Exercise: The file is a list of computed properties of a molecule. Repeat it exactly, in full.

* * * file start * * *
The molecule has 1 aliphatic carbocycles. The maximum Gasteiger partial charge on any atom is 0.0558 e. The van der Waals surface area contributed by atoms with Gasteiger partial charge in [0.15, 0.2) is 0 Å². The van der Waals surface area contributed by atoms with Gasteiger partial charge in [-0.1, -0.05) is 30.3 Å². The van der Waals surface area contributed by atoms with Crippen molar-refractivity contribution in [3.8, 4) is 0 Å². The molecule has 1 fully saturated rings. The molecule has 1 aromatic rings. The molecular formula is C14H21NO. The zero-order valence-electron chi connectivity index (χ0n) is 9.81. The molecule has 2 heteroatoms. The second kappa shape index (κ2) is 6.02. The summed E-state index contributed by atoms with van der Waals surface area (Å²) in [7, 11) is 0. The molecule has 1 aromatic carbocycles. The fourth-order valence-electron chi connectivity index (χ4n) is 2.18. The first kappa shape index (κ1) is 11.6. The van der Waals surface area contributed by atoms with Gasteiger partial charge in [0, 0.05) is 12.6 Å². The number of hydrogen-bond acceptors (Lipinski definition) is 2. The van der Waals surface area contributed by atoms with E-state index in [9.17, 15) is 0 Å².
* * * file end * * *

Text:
The molecule has 1 aliphatic carbocycles. The maximum Gasteiger partial charge on any atom is 0.0558 e. The van der Waals surface area contributed by atoms with Gasteiger partial charge in [0.15, 0.2) is 0 Å². The van der Waals surface area contributed by atoms with Gasteiger partial charge in [-0.1, -0.05) is 30.3 Å². The van der Waals surface area contributed by atoms with Crippen molar-refractivity contribution in [3.8, 4) is 0 Å². The molecule has 1 fully saturated rings. The molecule has 1 aromatic rings. The molecular formula is C14H21NO. The zero-order valence-electron chi connectivity index (χ0n) is 9.81. The molecule has 2 heteroatoms. The second kappa shape index (κ2) is 6.02. The summed E-state index contributed by atoms with van der Waals surface area (Å²) in [7, 11) is 0. The molecule has 1 aromatic carbocycles. The fourth-order valence-electron chi connectivity index (χ4n) is 2.18. The first kappa shape index (κ1) is 11.6. The van der Waals surface area contributed by atoms with Gasteiger partial charge in [0, 0.05) is 12.6 Å². The number of hydrogen-bond acceptors (Lipinski definition) is 2. The van der Waals surface area contributed by atoms with E-state index in [9.17, 15) is 0 Å².